Head down and busy trying to make the next deadline, I forgot how much everyone loves screenshots.
I said a lot of bad words about screenshots today, because we've spent so much time building the framework for our latest project, and not as much time (yet!) refining the interface. The main reason we've done this is because web interfaces are comparatively easy to build, once all the hard stuff is done. There are a bunch of well defined standards, like CSS and HTML and script that aid the process. Oh, it will look great when it's finished, no doubt. We've hired some excellent people specifically to make it look great.
But then, marketing and sales guys only want to see screenshots. Not the reams of boring technical documentation.
And you know what, I totally understand why. Screenshots are like the men's magazines of software (only without the articles.) There it is, in all it's naked glory, for you to peruse. Captured in a perfect moment of solving somebody's problems. Check out this one, or this one.
There are a grand total of zero bugs in a screenshot.
It lends itself perfectly to the imagination...
Oh, yeah, and then I'd click that button, and the screen would say :
"Hello there.. How can I help you do your work today? Perhaps you might like to play with my interesting looking control here? I bet you'd like to know what this icon does wouldn't you?"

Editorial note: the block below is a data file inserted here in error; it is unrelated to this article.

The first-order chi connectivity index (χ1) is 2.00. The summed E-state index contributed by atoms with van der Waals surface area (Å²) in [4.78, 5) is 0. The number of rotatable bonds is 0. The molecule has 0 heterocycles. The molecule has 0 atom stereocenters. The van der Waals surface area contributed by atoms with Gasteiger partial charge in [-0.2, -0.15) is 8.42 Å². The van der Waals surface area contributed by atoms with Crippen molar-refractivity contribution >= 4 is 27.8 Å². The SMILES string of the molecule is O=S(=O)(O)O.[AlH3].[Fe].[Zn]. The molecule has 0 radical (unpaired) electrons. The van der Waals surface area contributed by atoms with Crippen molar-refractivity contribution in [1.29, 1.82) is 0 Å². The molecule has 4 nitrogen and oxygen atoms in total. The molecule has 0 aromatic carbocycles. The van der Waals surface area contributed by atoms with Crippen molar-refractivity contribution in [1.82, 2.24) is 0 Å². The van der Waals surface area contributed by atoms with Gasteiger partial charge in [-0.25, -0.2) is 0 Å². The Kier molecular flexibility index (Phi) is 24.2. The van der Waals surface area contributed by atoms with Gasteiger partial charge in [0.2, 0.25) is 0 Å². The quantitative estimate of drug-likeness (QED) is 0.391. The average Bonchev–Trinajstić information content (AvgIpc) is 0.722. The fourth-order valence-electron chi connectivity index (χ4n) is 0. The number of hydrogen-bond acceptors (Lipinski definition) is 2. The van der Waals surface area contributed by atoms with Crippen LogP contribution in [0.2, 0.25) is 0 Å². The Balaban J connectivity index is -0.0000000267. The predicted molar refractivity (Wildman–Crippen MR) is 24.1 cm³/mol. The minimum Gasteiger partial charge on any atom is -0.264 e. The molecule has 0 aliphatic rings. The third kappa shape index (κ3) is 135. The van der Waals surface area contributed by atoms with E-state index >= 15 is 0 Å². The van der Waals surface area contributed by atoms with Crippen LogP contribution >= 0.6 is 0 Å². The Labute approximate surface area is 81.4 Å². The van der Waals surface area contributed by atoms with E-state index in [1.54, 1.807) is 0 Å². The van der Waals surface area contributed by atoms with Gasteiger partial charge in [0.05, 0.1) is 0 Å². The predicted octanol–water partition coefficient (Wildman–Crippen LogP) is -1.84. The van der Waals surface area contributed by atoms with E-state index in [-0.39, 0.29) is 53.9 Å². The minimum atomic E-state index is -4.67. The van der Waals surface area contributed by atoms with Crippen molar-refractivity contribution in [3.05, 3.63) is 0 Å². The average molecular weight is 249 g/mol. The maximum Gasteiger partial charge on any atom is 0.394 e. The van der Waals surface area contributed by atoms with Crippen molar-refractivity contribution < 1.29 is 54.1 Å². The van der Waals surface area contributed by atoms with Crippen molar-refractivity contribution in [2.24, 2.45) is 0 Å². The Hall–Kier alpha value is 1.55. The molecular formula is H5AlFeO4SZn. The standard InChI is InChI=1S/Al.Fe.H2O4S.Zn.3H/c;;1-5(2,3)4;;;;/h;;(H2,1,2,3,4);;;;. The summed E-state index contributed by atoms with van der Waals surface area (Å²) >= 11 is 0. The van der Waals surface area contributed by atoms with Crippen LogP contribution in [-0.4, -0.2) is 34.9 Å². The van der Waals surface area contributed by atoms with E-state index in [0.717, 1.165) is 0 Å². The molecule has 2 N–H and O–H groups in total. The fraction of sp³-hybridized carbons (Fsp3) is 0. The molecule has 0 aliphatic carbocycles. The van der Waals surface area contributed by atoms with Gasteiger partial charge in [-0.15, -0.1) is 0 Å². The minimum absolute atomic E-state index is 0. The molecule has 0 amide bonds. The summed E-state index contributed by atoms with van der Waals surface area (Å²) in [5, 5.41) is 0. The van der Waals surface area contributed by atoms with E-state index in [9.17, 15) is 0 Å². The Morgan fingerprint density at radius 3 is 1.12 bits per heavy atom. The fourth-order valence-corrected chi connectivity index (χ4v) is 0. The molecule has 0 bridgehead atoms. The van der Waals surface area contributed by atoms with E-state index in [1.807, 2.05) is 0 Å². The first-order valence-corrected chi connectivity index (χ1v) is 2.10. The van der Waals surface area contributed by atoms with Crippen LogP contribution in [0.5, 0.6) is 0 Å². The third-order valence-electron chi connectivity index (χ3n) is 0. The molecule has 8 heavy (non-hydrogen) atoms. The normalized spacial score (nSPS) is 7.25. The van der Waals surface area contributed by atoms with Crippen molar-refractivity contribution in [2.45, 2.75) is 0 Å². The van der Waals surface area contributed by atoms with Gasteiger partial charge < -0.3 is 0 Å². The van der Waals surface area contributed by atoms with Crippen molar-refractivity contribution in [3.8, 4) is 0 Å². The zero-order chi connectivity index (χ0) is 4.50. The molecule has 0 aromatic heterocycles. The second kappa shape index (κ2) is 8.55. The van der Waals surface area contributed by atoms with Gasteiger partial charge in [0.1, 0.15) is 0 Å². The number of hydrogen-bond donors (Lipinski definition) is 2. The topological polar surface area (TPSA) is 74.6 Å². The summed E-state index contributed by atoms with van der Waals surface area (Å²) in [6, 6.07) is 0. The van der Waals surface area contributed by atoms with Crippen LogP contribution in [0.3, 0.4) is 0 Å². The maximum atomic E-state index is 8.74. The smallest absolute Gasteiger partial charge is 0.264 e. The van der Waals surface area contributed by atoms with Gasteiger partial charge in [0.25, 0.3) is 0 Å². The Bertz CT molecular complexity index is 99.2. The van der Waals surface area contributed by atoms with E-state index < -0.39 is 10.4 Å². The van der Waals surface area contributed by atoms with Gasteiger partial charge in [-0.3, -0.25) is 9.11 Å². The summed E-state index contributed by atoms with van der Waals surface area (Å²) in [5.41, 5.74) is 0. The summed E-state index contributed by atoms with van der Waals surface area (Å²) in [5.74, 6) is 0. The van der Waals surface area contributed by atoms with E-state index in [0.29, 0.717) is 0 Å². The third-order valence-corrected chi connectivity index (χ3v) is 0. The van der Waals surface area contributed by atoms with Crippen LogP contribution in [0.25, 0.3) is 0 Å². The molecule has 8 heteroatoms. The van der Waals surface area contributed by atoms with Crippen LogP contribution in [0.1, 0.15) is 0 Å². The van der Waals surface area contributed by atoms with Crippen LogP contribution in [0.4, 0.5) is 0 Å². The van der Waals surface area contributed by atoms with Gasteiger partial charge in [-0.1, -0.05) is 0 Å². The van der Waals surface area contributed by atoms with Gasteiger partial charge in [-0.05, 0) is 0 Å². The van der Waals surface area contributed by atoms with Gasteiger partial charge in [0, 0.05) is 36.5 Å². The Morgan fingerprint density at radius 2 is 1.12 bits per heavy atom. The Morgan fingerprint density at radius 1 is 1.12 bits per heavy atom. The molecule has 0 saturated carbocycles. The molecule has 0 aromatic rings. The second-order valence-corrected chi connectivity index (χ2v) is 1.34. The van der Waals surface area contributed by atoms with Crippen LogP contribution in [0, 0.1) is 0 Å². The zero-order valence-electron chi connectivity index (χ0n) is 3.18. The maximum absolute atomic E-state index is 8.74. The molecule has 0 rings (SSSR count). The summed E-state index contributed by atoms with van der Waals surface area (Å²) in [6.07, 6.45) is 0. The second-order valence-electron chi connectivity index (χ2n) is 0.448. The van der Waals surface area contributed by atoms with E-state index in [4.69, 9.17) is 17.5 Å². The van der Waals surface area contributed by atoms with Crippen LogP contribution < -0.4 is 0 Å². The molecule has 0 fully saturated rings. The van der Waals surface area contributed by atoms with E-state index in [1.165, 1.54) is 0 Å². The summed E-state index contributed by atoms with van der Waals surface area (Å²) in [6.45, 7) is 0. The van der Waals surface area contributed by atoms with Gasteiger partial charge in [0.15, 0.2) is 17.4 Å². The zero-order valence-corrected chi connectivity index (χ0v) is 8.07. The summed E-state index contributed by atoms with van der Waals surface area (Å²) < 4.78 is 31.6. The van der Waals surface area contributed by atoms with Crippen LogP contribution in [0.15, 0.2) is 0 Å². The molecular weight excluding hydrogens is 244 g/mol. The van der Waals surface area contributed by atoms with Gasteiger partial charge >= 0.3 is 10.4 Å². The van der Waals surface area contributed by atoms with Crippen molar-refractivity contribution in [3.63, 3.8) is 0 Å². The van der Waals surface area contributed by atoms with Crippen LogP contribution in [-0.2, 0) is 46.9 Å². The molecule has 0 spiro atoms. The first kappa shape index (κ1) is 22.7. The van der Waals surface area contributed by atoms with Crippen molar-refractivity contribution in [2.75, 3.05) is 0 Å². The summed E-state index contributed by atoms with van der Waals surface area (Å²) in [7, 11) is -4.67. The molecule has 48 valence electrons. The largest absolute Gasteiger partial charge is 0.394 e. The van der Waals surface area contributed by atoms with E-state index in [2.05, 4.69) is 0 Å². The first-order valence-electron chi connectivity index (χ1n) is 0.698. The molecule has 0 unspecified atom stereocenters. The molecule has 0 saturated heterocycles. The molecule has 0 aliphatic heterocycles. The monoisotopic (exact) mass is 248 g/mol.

You don't actually want to see the software. Reality would get in the way. You'd find out that the icon actually does nothing when you click it. That control might turn out to annoy you, it might even throw strange dialogs and ask you to do stuff.
In a way, the illusion is twofold - one, that's the software I want, and two, I know exactly how to use it. In a static, two dimensional world, it doesn't matter. It's like Jerry Seinfeld said about cooking shows on TV :
"..I can't smell it. Can't eat it. Can't taste it. At the end of the show they hold it up to the camera , 'Well here it is. You can't have any. Thanks for watching. Goodbye' "
Perhaps this is the same reason that a lot of ISVs use pre-recorded, canned demonstrations. (Then again, maybe they just don't trust their product...)
I guess it's all part of the storytelling. After all, a picture's worth a thousand words...